Child restraint 11 also includes anchor means 70 for coupling side wall 45 of deformable bag-shape retainer shield 43 to inner wall 27 of first side-wing panel 31 of headrest 26 as suggested in FIGS. 2 and 3. Anchor means 70 includes a mount tab 72 coupled to side wall 45 and formed to include a fastener-receiver aperture 74 and an upstanding fastener 76 coupled to inner wall 27. Fastener 76 is arranged to extend through fastener-receiver aperture 74 as suggested in FIGS. 2 and 3 to couple side wall 45 to inner wall 27. In an illustrative embodiment, there is not a sealed connection between side wall 45 and inner wall 27 and side wall 45 may deform somewhat or otherwise provide a vent space between side wall 45 and inner wall 27 to allow discharge of air 74, 75 as suggested, for example, in FIGS. 2 and 5. In the illustrated embodiment, several companion pairs of mount tabs 72 and fasteners 76 are provided around the periphery of side wall 45.

As suggested in FIG. 1, child restraint 11 includes a juvenile vehicle seat 10 and an energy-dissipation system 16 coupled to juvenile vehicle seat 10. Energy-dissipation system 16 in an illustrative embodiment comprises at least a first force dissipator 41 including a first bag 51 and a deformable first support frame 151 as suggested in FIGS. 2 and 3. First bag 51 is formed to include a first air chamber 50 and a first air-discharge port 511 opening into first air chamber 50. First support frame 151 is located in first air chamber 50 and made of a deformable material. First support frame 151 is configured to support first bag 51 to maintain at least a predetermined volume of air in first air chamber 50 until first bag 51 and first support frame 151 are deformed when exposed to an external impact force 20 as suggested in FIGS. 5-7. First support frame 151 includes a first shock absorber 81 located in first air chamber 50. As suggested in FIGS. 2 and 3, first shock absorber 81 is arranged to lie in spaced-apart relation to first air-discharge port 511 and between and in confronting relation to two opposing walls 91, 190 included in first bag 51 and arranged to locate first air chamber 50 therebetween. First air-discharge port 511 formed in first bag 51 is configured to provide means for discharging air from first air chamber 50 to the surroundings at a metered rate when first bag 51 is exposed to external impact force 20 so that first force dissipator 41 absorbs external energy associated with external impact force 26 to minimize g-loads experienced by a child seated in juvenile vehicle seat 10.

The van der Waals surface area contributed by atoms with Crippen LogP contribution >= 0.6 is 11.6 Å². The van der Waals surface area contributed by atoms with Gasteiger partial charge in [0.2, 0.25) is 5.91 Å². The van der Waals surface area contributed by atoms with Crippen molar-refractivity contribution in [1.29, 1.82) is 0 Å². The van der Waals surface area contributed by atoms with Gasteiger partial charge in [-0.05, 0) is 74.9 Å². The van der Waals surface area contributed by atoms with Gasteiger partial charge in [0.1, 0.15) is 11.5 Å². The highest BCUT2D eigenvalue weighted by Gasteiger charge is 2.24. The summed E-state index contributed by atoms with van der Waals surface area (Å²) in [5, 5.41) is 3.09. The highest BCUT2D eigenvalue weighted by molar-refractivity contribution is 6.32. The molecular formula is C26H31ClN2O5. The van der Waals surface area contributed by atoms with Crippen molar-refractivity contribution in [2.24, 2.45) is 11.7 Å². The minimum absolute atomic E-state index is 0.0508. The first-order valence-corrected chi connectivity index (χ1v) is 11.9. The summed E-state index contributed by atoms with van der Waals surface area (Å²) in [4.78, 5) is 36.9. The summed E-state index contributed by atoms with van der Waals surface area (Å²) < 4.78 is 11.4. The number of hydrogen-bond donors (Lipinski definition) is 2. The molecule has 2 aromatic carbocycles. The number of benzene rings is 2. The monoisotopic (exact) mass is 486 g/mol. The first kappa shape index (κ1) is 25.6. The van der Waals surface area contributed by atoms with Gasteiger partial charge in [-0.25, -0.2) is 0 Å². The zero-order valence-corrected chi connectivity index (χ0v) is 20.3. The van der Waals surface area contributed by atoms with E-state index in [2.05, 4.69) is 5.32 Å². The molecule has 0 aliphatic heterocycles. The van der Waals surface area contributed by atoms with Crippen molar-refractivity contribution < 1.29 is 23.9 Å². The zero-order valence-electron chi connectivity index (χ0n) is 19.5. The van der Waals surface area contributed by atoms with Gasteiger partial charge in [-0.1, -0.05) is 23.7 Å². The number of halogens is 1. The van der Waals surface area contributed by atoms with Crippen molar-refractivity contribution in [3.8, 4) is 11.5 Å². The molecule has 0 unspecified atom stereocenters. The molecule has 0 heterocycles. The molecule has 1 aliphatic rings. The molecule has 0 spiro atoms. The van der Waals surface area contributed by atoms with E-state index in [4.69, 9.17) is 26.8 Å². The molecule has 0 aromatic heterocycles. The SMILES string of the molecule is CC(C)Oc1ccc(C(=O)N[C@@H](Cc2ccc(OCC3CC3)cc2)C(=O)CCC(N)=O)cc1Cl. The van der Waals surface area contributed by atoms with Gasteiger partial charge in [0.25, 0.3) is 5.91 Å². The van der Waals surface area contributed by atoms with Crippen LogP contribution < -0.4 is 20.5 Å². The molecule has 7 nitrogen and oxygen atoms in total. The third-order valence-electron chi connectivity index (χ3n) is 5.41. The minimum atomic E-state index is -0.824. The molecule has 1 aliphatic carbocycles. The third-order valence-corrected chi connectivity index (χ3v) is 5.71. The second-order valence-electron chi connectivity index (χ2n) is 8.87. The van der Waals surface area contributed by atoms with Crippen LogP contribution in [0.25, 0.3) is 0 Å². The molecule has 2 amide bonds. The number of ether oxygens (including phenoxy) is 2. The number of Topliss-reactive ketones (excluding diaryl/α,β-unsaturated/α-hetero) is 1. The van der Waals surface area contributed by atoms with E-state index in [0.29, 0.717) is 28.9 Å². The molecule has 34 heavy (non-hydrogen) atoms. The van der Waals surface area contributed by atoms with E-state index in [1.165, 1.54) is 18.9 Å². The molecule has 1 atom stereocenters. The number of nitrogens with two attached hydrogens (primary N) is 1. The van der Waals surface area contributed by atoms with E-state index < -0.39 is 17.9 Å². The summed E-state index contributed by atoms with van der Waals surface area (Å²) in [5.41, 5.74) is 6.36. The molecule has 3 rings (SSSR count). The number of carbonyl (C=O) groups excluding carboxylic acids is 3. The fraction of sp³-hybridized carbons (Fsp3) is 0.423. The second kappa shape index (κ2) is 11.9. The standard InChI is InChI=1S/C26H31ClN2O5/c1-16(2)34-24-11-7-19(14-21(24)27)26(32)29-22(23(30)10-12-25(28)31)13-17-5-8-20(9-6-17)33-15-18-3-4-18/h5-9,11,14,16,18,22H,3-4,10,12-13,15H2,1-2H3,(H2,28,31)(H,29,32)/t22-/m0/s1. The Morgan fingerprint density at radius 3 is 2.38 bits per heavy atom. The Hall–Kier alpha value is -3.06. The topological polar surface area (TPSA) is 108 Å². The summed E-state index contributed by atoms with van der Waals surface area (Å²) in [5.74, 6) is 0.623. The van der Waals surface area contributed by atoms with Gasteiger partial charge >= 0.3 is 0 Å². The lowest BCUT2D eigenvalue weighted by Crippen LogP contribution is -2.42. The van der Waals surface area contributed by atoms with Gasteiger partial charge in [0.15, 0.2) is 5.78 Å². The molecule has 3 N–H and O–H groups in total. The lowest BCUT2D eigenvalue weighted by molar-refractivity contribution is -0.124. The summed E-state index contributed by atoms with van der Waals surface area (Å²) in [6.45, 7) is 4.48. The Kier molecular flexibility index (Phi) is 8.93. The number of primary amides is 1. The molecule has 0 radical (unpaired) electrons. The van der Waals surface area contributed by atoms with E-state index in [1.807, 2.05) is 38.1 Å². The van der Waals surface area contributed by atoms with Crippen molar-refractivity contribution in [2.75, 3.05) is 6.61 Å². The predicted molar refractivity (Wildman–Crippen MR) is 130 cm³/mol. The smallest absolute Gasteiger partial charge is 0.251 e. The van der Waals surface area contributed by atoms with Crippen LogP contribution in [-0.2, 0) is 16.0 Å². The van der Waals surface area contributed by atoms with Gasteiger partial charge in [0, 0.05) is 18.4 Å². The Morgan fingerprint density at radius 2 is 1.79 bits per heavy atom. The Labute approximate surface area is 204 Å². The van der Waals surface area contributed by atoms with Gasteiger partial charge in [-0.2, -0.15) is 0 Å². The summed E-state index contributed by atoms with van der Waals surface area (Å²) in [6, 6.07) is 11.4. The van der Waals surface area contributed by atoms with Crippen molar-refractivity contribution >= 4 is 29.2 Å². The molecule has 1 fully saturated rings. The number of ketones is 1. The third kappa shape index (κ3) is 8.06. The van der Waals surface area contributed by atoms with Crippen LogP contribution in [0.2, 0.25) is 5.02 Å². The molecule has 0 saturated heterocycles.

First shock absorber 81 includes a thin-walled deformable casing 85 formed to include an interior chamber 86 filled with a fluid medium such as air. The fluid medium (e.g., air) is maintained at a predetermined pressure to allow deformation of deformable casing 85 in response to application of a force to deformable casing 85 owing to relative movement of two opposing walls 91, 190 included in first bag 51. Deformable casing 85 is continuous and imperforate to establish a closed volume defining interior chamber 86 in an illustrative embodiment to contain the fluid medium therein during deformation of deformable casing 85.